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Author Topic: M25XP Overheating at wits end  (Read 5680 times)

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Kevin Henderson

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Re: M25XP Overheating at wits end
« Reply #15 on: November 10, 2014, 07:48:04 PM »

 :clap :thumb:
Let me start off by saying that I would be completely lost if it were not for the excellent sources of information I receive from this association and this website.  THANK YOU EVERYONE!   

After receiving some fantastic suggestions for isolating my problem, I went to the boat yesterday with my work list.  These are the steps that I followed and the results I found. 
1.    I removed the thermostat from the system to allow the coolant pump to flow.  I started the engine and lifted off the manifold pressure cap to see if I could tell if the pump was working.  I didn’t really look like any different than any other time so it was not definitive of a test to see if in fact the pump was “pumping”.
2.   I reinstalled the T stat and then sought out a way to isolate and remove the hot water heater coolant line from the problem.  As suggested, I brought with me a small length of 3/8 inch rubber hose bought for 4 dollars at a local auto shop. I removed one end of the coolant line running from the water heater lop that runs into the coolant pump.  I then removed the other end of the coolant line that runs into the base of the Tstat. Having removed the hot water loop from the problem I then used the short piece of hose to directly run a closed loop of the coolant without it having go to the water heater.  I started the engine and ran under load.  The temperature of the engine never rose above 175!  AT LAST… I had discovered where the problem really was… somewhere in my hot water heater coolant loop.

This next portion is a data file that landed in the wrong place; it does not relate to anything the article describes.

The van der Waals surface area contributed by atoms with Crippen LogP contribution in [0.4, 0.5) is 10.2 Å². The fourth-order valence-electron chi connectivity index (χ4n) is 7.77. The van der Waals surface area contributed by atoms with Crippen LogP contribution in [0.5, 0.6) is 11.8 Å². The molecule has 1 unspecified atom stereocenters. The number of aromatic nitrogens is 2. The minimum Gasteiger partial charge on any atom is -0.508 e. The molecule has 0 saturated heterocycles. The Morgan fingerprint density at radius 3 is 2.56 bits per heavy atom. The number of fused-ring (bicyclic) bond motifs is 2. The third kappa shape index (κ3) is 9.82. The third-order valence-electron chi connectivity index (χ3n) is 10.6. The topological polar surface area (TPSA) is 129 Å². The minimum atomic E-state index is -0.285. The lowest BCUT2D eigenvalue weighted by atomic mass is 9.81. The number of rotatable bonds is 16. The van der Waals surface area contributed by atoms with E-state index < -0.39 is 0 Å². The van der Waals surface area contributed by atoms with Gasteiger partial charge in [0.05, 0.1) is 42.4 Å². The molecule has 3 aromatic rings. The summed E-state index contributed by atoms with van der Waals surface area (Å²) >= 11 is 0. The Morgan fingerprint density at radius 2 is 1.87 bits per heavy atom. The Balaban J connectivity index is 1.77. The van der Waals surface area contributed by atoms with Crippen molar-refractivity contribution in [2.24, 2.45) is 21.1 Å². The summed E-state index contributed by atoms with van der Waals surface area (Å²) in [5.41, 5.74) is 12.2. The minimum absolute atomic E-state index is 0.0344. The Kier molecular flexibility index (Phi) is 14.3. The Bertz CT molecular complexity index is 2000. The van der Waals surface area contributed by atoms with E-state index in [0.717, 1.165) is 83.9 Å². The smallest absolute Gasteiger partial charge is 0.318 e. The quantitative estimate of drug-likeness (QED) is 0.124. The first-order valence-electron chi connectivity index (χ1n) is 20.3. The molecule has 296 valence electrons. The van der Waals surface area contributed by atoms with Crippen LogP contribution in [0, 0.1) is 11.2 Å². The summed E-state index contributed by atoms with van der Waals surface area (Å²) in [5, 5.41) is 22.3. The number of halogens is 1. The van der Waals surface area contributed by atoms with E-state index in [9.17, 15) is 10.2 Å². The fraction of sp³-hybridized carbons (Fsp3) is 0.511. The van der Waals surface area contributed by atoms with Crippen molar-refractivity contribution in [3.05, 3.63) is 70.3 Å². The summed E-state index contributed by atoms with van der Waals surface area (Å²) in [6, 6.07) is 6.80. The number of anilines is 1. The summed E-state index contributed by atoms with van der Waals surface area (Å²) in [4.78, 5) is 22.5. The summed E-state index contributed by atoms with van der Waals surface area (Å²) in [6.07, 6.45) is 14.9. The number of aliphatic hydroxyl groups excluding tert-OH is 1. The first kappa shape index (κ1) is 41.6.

3.   Now focused... I proceeded to investigate the HW heater coolant loop.  I was certain that I had properly burped the system earlier in the season and in fact had motored several times with no problems.  Never the less I decided to thoroughly flush out that line and properly burp it again.  I attached my par pump to one end and started to suck the coolant out to a bucket.  The coolant I removed was very thick and slimy… smelled hot (from my overheat) and appeared to be a bit discolored.
4.   After cleaning out that line (I didn’t have any more coolant on hand) I grabbed a couple gallons of distilled water I had aboard and attached my par pump to the coolant hose and one end in the distilled water.  I pumped the entre line with water till I was certain no air was still in the line.  I then reattached the coolant lines from the hot water heater loop to the pump and the Tstat and started the engine.  I ran the engine under load at 2500 RPM for nearly a half hour and the temperature did not reach over 175!!!!  FIXED!!!
Lots of lessons to be learned here and a couple questions.
1.    I may have, in fact, been dealing with an air lock all along in the water heater coolant line.  I’ve read previous horror stories about the dreaded air lock and now I have lived it…. I think that may have been part of my problem.